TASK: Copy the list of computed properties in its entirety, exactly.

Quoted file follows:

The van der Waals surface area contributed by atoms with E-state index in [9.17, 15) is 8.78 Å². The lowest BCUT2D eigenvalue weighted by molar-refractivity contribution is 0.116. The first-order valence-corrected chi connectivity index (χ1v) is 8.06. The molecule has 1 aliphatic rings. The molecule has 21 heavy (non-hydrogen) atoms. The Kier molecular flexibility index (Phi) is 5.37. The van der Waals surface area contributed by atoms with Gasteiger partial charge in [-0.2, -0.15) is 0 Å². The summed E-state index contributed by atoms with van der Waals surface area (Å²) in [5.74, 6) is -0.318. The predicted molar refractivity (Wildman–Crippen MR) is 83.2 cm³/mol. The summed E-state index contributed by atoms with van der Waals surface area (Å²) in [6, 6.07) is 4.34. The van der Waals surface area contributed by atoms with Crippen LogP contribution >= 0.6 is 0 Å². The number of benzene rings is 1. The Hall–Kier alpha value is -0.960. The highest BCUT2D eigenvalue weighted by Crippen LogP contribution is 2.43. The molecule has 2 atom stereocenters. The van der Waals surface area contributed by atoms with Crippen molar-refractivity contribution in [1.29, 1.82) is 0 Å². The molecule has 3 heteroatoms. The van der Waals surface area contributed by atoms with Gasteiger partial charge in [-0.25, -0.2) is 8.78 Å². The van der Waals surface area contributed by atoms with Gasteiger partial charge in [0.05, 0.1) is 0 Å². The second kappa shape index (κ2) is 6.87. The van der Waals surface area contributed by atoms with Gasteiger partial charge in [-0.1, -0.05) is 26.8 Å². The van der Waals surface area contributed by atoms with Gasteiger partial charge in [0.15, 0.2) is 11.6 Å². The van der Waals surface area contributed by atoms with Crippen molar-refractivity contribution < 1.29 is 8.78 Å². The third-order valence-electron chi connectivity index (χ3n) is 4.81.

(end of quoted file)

The van der Waals surface area contributed by atoms with E-state index in [9.17, 15) is 8.78 Å². The lowest BCUT2D eigenvalue weighted by molar-refractivity contribution is 0.116. The first-order valence-corrected chi connectivity index (χ1v) is 8.06. The molecule has 1 aliphatic rings. The molecule has 21 heavy (non-hydrogen) atoms. The Kier molecular flexibility index (Phi) is 5.37. The van der Waals surface area contributed by atoms with Gasteiger partial charge in [-0.2, -0.15) is 0 Å². The summed E-state index contributed by atoms with van der Waals surface area (Å²) in [5.74, 6) is -0.318. The predicted molar refractivity (Wildman–Crippen MR) is 83.2 cm³/mol. The summed E-state index contributed by atoms with van der Waals surface area (Å²) in [6, 6.07) is 4.34. The van der Waals surface area contributed by atoms with Crippen LogP contribution >= 0.6 is 0 Å². The number of benzene rings is 1. The Hall–Kier alpha value is -0.960. The highest BCUT2D eigenvalue weighted by Crippen LogP contribution is 2.43. The molecule has 2 atom stereocenters. The van der Waals surface area contributed by atoms with Crippen molar-refractivity contribution in [1.29, 1.82) is 0 Å². The molecule has 3 heteroatoms. The van der Waals surface area contributed by atoms with Gasteiger partial charge in [-0.25, -0.2) is 8.78 Å². The van der Waals surface area contributed by atoms with Gasteiger partial charge in [0.05, 0.1) is 0 Å². The second kappa shape index (κ2) is 6.87. The van der Waals surface area contributed by atoms with Gasteiger partial charge in [-0.1, -0.05) is 26.8 Å². The van der Waals surface area contributed by atoms with Gasteiger partial charge in [0.15, 0.2) is 11.6 Å². The van der Waals surface area contributed by atoms with Crippen molar-refractivity contribution < 1.29 is 8.78 Å². The third-order valence-electron chi connectivity index (χ3n) is 4.81.